Tuesday, October 23, 2007

Fidelity and Chastity

The session at Clarendon just passed another overture to the denomination's General Assembly calling for the removal of the so-called "fidelity and chastity" clause of our Book of Order that was put in to deny ordination to gays and lesbians. As the process plays out again, I've been thinking a bit about what fidelity and chastity truly mean, and about how honoring the body is a part of faithful living -- although not a part touched on at all by those who would deny ordination to some classes of people simply on the basis of sexuality.
Truly honoring the body with fidelity and chastity is a profoundly counter-cultural practice, because it reminds us that we are beautifully made in the image of a loving Creator. Honoring the body reminds us that each and every body – no matter age or gender or sexuality or appearance or sickness or health or size or status – each and every body is fearfully and wonderfully made. Honoring the body, then, turns us toward the Creator and away from images and ideologies that would devalue and devour our bodies.
As with so much in Christian practice and theology, we will understand this better if we learn if from those who are poor; in this case, poor in body. I shared a meal some time ago at the L’Arche community in the District. L’Arche is a global movement begun in France about 40 years ago by Jean Vanier. L’Arch communities create homes for people with severe mental and, often, physical disabilities, who live with their helpers in community.
Toward the end of the evening I spent with them, Andrew, a young man who does not speak beyond grunts, took me by the hand and led me around making sure that I had met each member of the community, as we had gathered after dinners in a couple of houses in Adams-Morgan. Andrew has dancing, smiling eyes, and his grip on my hand conveyed an incredibly deep hospitality.
Sometimes, Andrew has trouble walking. He had a bruise on his chin where he had hit his face in a recent fall. I was deeply moved, that evening, by the community director’s simple question: can you imagine what it would be like if falling down were a regular part of your life?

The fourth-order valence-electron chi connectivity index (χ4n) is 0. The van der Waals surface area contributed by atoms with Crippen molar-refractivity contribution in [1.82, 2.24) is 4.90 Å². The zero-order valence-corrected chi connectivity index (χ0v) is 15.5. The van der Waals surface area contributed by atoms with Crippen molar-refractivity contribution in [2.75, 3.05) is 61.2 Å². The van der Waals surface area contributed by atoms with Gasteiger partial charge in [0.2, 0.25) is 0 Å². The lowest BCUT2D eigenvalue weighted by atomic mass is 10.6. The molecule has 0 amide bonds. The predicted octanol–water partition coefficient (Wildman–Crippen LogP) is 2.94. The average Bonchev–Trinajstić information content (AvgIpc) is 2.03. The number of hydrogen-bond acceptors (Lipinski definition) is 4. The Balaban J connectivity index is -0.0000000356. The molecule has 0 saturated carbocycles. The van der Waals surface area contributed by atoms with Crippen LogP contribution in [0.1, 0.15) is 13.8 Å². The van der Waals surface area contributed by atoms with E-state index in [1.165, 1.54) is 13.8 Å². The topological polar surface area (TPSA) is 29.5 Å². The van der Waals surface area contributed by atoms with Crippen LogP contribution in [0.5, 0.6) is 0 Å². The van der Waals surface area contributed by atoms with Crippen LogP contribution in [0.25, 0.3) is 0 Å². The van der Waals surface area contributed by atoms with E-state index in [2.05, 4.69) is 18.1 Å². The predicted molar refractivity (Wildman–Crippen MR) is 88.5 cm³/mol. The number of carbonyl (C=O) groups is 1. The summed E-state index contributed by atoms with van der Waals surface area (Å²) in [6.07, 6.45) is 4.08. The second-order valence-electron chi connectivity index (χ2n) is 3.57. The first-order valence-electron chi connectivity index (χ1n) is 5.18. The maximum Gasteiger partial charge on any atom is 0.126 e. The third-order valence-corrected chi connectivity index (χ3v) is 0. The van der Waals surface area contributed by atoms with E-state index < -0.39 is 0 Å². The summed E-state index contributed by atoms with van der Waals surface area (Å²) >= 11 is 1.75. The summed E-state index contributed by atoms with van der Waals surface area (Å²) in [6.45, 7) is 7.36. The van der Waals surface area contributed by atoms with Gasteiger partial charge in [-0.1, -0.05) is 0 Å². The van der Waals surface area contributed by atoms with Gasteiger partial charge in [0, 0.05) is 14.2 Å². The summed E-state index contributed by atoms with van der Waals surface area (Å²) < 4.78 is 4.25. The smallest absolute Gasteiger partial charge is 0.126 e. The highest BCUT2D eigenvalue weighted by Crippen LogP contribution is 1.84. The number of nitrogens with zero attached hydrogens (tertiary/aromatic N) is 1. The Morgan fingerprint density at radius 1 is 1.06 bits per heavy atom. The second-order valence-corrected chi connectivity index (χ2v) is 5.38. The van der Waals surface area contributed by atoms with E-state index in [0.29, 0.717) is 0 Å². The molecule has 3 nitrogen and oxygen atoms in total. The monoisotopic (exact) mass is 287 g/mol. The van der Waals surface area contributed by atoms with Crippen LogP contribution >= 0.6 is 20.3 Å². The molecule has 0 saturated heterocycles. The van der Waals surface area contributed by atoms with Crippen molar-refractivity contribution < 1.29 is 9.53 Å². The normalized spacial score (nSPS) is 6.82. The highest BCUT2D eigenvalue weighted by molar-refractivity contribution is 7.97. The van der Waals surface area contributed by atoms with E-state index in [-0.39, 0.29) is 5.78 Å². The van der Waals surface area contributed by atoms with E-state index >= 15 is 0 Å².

That reminded me that some people know they have a body because it hurts.
A few years back, Jean Vanier spoke at Harvard, and he said,
"Many people know they have a head because they have learned that two and two are four. They know that they have hands because they can cook eggs and do other things. Many know they have a sexuality because they have experienced strong emotions. But what they do not always know is that they have a well deep inside of them. If that well is tapped, springs of life and of tenderness flow forth. It has to be revealed in each person that these waters are there and that they can rise up from each one of us and flow over people, giving them life and a new hope."
I’m still not sure I know what fidelity and chastity really mean, or if the progressive church can really receive any gift from these words that have done such great damage to so many over the past decade in our denomination. But if there is a gift there to be discovered, I believe it has something to do with the way that honoring our embodied selves can tap that well and allow life and tenderness and love and faithfulness and wholeness and holiness to flow in and through our lives and our communities.

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